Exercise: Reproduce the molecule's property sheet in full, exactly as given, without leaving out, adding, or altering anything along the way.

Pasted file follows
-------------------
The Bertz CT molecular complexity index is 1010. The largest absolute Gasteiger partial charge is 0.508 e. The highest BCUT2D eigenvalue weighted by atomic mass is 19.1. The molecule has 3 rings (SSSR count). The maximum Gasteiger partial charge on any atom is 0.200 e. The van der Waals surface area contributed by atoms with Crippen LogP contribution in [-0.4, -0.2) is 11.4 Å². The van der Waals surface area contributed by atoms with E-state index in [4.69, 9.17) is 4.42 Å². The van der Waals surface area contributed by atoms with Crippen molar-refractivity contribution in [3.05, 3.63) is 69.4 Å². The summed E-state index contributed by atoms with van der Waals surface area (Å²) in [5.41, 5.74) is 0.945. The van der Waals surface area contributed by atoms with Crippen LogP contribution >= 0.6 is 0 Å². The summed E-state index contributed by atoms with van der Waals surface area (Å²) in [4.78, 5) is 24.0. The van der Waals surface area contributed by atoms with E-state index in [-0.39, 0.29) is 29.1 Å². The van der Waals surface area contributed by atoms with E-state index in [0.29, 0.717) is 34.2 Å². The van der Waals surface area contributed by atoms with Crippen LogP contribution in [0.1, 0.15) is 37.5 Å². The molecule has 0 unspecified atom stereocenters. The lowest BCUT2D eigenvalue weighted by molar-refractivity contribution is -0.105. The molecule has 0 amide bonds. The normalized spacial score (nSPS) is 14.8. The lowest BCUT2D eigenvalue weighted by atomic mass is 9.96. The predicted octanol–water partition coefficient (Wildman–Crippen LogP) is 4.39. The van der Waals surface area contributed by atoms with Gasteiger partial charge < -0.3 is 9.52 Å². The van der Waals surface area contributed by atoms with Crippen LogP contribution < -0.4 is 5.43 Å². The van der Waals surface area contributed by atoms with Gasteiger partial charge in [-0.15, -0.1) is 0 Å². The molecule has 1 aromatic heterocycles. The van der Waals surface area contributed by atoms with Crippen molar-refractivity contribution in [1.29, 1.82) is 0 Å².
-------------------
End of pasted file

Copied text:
The Bertz CT molecular complexity index is 1010. The largest absolute Gasteiger partial charge is 0.508 e. The highest BCUT2D eigenvalue weighted by atomic mass is 19.1. The molecule has 3 rings (SSSR count). The maximum Gasteiger partial charge on any atom is 0.200 e. The van der Waals surface area contributed by atoms with Crippen LogP contribution in [-0.4, -0.2) is 11.4 Å². The van der Waals surface area contributed by atoms with E-state index in [4.69, 9.17) is 4.42 Å². The van der Waals surface area contributed by atoms with Crippen molar-refractivity contribution in [3.05, 3.63) is 69.4 Å². The summed E-state index contributed by atoms with van der Waals surface area (Å²) in [5.41, 5.74) is 0.945. The van der Waals surface area contributed by atoms with Crippen LogP contribution >= 0.6 is 0 Å². The summed E-state index contributed by atoms with van der Waals surface area (Å²) in [4.78, 5) is 24.0. The van der Waals surface area contributed by atoms with E-state index in [-0.39, 0.29) is 29.1 Å². The van der Waals surface area contributed by atoms with E-state index in [0.29, 0.717) is 34.2 Å². The van der Waals surface area contributed by atoms with Crippen LogP contribution in [0.1, 0.15) is 37.5 Å². The molecule has 0 unspecified atom stereocenters. The lowest BCUT2D eigenvalue weighted by molar-refractivity contribution is -0.105. The molecule has 0 amide bonds. The normalized spacial score (nSPS) is 14.8. The lowest BCUT2D eigenvalue weighted by atomic mass is 9.96. The predicted octanol–water partition coefficient (Wildman–Crippen LogP) is 4.39. The van der Waals surface area contributed by atoms with Gasteiger partial charge < -0.3 is 9.52 Å². The van der Waals surface area contributed by atoms with Crippen LogP contribution < -0.4 is 5.43 Å². The van der Waals surface area contributed by atoms with Gasteiger partial charge in [-0.15, -0.1) is 0 Å². The molecule has 1 aromatic heterocycles. The van der Waals surface area contributed by atoms with Crippen molar-refractivity contribution in [1.29, 1.82) is 0 Å².